Washington is 13th healthiest state

Washington ranked 13th healthiest state in this year’s America’s Health Rankings produced by United Health Foundation.

The rankings highlight Washington’s strengths – low prevalence of physical inactivity, low prevalence of low birth weights and low rate of preventable hospitalizations – as well as its challenges – high rate of pertussis (whooping cough), high rate of drug deaths and large disparity in health status by education level.

America's Health Rankings

America’s Health Rankings

Nationwide, the reduction in smoking rates and improvements in adolescent immunization rates are offset by rising rates of obesity and physical inactivity.

Nationwide, obesity among adults increased 7 percent from 27.6 percent to 29.4 percent.

In Washington, 27.2 percent of adults are obese (ranked 18th in the U.S.). Adults ages 45 to 64 have the highest obesity rate (32.9 percent) in Washington.

The percentage of adults in the U.S. who reported not participating in any physical activity in the last 30 days increased from 22.9 percent to 23.5 percent.

Washington ranks No. 5 in physical inactivity with 19 percent of adults saying they had not exercised recently. The only states with better rates are Colorado, Oregon, California and Vermont.

Overall, Hawaii is the healthiest state in the country, followed by Vermont, Massachusetts, Connecticut and Utah. The least healthy state is Mississippi, preceded by Arkansas, Louisiana, Kentucky and Oklahoma.

Oregon ranked No. 12. California is 17th, and Idaho is 18th.

Here are some highlights in Washington:

-In the last year, pertussis increased more than 400 percent from 14.3 to 72.1 cases per 100,000 people, according to the report. That ranks Washington at 47th in the country in pertussis cases. (Louisiana is No. 1 with 1.6 cases per 100,000.)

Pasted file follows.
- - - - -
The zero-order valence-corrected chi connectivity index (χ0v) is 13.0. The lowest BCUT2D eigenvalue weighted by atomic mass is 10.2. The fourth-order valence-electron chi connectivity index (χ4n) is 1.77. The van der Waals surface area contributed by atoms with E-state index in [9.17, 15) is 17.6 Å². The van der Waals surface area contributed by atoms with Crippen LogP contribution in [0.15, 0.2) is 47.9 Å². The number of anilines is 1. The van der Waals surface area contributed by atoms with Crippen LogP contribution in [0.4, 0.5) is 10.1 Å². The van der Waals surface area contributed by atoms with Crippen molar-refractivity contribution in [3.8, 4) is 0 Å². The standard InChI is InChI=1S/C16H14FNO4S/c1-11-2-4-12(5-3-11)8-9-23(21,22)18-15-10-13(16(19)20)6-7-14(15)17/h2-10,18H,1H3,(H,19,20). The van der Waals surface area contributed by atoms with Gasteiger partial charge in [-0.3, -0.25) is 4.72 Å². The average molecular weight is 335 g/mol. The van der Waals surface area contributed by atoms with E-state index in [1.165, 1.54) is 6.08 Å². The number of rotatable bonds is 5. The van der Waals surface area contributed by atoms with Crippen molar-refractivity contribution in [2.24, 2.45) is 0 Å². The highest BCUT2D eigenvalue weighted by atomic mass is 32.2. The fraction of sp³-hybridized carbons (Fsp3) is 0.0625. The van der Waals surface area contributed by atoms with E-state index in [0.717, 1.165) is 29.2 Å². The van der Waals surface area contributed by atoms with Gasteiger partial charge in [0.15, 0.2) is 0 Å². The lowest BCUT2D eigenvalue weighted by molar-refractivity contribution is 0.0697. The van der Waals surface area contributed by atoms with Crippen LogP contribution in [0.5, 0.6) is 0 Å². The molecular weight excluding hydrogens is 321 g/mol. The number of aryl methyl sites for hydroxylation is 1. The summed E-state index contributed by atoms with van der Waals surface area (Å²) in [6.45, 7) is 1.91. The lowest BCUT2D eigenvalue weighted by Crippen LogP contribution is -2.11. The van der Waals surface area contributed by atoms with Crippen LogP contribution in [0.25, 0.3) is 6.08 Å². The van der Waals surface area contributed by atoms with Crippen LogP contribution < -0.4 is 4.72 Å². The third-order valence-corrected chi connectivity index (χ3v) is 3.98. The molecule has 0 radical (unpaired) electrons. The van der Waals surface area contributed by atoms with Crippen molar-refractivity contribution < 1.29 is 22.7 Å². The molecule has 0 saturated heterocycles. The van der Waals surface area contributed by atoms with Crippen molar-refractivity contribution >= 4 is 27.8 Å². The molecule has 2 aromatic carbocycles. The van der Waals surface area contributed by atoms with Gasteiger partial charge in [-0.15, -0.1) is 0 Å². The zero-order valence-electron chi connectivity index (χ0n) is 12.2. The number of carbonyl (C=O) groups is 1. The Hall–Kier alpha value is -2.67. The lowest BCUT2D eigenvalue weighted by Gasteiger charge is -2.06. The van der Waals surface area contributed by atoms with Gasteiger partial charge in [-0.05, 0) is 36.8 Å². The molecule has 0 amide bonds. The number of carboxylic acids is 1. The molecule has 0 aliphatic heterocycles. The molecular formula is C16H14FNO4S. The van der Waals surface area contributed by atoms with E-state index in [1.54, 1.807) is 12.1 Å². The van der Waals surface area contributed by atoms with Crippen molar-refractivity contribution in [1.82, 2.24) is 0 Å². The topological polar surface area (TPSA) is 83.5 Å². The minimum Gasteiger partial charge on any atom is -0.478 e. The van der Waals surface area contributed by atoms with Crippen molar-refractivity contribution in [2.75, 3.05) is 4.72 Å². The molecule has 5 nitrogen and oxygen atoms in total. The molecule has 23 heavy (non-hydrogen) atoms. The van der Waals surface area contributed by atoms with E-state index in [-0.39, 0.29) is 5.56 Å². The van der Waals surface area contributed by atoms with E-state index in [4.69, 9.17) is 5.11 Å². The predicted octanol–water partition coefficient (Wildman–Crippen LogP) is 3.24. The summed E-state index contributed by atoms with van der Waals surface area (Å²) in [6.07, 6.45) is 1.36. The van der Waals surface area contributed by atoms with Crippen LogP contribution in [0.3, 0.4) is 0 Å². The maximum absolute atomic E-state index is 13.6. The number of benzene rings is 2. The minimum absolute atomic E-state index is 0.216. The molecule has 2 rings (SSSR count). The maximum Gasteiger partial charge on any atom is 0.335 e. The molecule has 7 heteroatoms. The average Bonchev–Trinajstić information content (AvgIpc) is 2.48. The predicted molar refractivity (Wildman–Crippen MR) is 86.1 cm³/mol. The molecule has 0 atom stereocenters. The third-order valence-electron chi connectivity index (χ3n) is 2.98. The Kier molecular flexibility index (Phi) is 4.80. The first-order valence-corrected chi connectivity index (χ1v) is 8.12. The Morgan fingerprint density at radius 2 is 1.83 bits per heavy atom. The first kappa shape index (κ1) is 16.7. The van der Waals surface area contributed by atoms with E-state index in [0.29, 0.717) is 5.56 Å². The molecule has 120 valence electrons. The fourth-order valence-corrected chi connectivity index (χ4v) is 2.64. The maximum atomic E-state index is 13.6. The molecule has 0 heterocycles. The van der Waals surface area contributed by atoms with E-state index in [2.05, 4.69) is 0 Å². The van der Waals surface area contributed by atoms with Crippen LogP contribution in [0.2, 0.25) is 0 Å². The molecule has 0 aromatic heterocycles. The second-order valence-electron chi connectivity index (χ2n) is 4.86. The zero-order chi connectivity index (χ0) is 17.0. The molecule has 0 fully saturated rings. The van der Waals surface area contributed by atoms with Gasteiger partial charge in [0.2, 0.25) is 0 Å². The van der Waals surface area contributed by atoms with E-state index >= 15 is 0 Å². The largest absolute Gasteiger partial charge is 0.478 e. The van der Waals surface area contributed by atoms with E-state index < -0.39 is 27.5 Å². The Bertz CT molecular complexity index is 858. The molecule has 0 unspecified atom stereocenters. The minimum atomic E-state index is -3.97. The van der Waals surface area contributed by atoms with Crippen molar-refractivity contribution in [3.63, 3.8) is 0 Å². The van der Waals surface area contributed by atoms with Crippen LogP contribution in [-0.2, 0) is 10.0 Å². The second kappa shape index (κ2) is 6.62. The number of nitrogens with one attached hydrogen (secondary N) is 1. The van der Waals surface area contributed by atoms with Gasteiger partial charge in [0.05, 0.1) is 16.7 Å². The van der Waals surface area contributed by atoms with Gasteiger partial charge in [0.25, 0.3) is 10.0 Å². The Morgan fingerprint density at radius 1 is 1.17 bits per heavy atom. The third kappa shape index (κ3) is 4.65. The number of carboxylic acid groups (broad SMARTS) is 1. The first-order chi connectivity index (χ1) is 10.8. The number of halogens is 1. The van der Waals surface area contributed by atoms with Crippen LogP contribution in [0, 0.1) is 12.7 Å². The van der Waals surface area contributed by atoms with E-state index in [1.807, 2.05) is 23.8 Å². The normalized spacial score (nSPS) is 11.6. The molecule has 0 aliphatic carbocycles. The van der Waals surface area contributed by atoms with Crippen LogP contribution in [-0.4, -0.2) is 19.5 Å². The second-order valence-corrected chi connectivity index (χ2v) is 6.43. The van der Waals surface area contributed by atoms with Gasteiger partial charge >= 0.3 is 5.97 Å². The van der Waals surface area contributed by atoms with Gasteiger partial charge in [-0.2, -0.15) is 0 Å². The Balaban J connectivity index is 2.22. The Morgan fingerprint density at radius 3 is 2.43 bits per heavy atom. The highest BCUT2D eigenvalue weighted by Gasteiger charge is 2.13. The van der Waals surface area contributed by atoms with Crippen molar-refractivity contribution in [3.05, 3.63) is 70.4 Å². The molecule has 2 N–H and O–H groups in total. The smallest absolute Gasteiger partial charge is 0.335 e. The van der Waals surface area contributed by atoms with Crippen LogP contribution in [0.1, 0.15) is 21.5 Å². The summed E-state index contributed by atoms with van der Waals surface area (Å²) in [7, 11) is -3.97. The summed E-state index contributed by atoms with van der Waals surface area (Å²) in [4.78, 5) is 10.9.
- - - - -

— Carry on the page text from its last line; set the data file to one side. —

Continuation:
-In the last two years, smoking among adults decreased from 17.5 percent to 16.1 percent. Washington is ranked No. 7 in adult smoking rates. (Utah is No. 1 with 10.3 percent.)

-Washington ranks 32nd in drug deaths, with 14 drug deaths per 100,000 people. The highest ranked state is North Dakota with 3 deaths per 100,000.

-Washington ranks No. 8 in cardiovascular deaths with 214.8 deaths due to cardiovascular disease (heart disease and stroke) per 100,000 people.

-In the past decade, preventable hospitalizations decreased by 26 percent from 53.3 to 39.3 per 1,000 Medicare beneficiaries. Washington ranks No. 6 in this category.

-Since 1990, infant mortality decreased by 50 percent from 9.7 to 4.9 deaths per 1,000 live births. Washington ranks No. 7 in this category.

Marissa Harshman

Marissa Harshman

I'm the health reporter for The Columbian newspaper in Vancouver, Wash. I started at The Columbian -- my hometown newspaper -- in September 2009. Reach me at marissa.harshman@columbian.com or 360-735-4546.

Scroll to top